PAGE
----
At this point, it’s unclear just how many “moments” Vietnamese food has had in New York’s gastro timeline. The city’s last pho wave hit in 2013, when buzzy outlets like Rob Newton’s Nightingale 9 and the ramshackle Bunker in Ridgewood, Queens, came onto the scene to unpack and update Far East flavors with farm-to-table finesse and refined techniques. And now Gotham’s in the midst of yet another influx, with high-profile openings such as Chao Chao, a Brooklyn reboot of Bunker, and two East Village additions, Madame Vo and Hanoi House.
It’s Hanoi House from Stephen Starr alums Ben Lowell and Sara Leveen—a Vietnamese comfort-food canteen situated at the less-grungy end of St. Mark’s Place—that has stirred the blogosphere’s fresh hopes of pho grandeur. Traditional Vietnamese this emphatically is not: The restaurant’s chef and fellow Starr vet John Nguyen (Storico, Lincoln Ristorante) taps more into the freewheeling Southeast Asian cooking you’d find in his native Orange County, California, which is home to the oldest and largest Little Saigon in the country.
Tangles of morning glory come dressed with savory capers and fish sauce spiked with brown butter ($8); nubs of coconut-braised octopus are dotted with perfect little hard-boiled quail eggs ($16); and banh mi is deconstructed as dainty pâté-slathered toasts crowned with sea urchin and pickled vegetables ($18). Not every doctored recipe works: For instance, roasted bone marrow adds little to a plate of shaking beef ($28), and crispy pig ear is tough as leather in an overdressed papaya salad ($14). But it’s hard to argue with Nguyen’s gorgeously light, crispy frog legs, which are battered in Cajun rice and pepped with pickled peppers ($12).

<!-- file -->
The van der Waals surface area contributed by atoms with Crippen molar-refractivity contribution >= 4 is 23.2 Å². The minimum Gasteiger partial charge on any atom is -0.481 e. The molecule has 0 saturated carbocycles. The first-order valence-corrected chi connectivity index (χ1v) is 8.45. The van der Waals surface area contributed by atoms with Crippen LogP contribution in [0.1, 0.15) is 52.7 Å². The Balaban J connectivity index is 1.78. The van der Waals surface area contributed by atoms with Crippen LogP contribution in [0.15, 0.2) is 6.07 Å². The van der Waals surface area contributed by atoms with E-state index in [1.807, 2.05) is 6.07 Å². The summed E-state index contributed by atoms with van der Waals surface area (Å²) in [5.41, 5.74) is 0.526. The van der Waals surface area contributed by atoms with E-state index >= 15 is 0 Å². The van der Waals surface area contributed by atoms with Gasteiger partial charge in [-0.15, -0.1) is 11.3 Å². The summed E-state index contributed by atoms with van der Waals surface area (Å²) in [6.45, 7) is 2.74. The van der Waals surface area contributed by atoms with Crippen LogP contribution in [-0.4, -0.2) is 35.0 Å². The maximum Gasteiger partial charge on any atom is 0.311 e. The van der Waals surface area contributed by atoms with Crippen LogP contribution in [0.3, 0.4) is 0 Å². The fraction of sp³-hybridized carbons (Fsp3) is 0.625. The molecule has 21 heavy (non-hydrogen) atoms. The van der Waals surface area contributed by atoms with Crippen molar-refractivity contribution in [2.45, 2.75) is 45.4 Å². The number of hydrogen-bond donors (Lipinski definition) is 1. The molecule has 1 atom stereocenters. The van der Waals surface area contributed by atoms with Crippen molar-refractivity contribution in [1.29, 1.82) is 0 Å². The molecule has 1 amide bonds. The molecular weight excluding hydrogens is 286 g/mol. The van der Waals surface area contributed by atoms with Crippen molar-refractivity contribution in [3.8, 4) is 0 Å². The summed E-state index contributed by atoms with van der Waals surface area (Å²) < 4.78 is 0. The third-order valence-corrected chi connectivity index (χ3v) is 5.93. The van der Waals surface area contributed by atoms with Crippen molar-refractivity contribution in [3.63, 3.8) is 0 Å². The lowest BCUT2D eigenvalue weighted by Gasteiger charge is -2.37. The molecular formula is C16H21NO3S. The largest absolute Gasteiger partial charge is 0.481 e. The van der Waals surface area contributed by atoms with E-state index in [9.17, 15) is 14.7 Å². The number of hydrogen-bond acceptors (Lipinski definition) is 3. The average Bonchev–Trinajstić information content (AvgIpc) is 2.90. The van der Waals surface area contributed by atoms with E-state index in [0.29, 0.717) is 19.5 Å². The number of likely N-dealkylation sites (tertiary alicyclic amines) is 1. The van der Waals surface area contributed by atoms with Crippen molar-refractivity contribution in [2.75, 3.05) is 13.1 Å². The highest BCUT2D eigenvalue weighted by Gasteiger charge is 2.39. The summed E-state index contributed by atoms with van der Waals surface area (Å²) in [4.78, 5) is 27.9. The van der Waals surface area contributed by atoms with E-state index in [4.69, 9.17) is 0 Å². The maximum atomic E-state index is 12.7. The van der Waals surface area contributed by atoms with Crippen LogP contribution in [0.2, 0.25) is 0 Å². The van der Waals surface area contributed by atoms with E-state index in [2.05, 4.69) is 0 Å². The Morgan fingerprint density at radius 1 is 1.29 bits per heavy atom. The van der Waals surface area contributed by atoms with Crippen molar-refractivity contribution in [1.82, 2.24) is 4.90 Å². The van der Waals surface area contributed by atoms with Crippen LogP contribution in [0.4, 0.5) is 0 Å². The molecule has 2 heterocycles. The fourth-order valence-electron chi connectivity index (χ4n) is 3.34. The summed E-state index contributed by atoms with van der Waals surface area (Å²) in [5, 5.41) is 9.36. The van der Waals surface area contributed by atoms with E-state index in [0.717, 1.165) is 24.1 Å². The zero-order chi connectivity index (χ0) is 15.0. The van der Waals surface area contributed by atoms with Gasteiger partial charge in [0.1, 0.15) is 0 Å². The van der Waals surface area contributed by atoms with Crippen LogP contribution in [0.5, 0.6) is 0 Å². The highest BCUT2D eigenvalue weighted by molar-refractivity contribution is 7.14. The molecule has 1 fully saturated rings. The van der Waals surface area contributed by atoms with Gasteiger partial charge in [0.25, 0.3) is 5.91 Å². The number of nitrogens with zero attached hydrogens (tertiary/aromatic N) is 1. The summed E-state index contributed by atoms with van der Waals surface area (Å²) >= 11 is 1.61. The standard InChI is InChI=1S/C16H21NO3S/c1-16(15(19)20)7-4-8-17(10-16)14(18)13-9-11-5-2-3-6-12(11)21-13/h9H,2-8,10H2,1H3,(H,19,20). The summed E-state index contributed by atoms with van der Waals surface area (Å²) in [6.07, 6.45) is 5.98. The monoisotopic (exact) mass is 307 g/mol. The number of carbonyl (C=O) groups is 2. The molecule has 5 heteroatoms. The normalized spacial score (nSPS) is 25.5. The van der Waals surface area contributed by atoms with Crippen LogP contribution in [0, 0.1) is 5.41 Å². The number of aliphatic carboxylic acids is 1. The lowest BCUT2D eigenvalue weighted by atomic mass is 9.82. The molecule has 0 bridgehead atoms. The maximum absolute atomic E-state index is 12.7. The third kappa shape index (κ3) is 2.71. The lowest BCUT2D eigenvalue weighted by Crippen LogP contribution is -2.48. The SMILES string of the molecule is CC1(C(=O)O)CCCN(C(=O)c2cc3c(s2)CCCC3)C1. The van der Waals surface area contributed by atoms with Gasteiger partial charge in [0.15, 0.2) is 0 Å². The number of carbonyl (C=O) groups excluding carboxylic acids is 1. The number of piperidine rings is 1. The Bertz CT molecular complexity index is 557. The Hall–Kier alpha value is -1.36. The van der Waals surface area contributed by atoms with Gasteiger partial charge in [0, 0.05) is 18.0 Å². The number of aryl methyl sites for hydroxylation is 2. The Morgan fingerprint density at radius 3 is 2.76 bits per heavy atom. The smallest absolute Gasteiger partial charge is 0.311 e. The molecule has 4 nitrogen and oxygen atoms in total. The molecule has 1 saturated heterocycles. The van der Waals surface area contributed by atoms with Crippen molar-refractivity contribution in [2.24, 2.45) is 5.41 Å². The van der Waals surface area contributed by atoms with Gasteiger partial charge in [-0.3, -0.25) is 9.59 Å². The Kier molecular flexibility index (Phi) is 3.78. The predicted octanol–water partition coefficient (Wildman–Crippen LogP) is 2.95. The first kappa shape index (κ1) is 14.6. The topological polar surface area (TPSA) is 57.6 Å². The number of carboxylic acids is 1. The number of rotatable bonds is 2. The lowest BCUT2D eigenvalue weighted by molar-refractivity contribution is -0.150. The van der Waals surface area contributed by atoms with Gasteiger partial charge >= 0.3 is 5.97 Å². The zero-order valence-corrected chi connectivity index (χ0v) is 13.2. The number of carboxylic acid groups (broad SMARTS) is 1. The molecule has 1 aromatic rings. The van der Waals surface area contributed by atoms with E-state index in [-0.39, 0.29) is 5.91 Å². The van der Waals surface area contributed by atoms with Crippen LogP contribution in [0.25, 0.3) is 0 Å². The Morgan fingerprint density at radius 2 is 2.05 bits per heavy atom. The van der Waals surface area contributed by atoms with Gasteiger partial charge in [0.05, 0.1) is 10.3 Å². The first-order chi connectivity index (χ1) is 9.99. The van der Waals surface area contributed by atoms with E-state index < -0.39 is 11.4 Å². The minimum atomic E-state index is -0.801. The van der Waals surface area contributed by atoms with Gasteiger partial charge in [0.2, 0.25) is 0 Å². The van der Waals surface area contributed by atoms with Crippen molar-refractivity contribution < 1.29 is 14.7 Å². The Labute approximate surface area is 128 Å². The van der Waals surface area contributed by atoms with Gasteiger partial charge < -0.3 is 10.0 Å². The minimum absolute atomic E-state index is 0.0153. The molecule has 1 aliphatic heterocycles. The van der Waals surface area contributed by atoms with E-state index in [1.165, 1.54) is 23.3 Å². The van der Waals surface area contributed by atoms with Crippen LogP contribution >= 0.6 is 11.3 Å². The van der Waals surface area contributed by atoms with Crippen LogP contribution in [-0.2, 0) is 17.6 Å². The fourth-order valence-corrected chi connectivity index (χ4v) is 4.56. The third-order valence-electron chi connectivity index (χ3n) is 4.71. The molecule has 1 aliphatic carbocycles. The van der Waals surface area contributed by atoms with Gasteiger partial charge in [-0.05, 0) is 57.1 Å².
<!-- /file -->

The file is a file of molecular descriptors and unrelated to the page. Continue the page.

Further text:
For all its twists and turns, however, the kitchen’s most effective dish—and easily its most popular, judging by the steaming bowls that dot the small tables and bar top in the plant-heavy space—is the pho bac ($13). Unlike the similarly in-demand bun cha ($21), which comes with a dizzying number of components (pork meatballs, crab spring rolls, pickled papaya), that beef pho is lovely in its pared-down simplicity. Nguyen curbs the add-ins (only pickled garlic and house hot sauce) and instead goes all in on the intense beefiness of 16-hour simmered bones, doubling down on that meaty depth with hunks of Black Angus filet mignon and brisket that swim among the slippery rice noodles. You can add optional oxtail ($3) or marrow ($3.50), but sometimes a great, unembellished bowl of pho is all you need.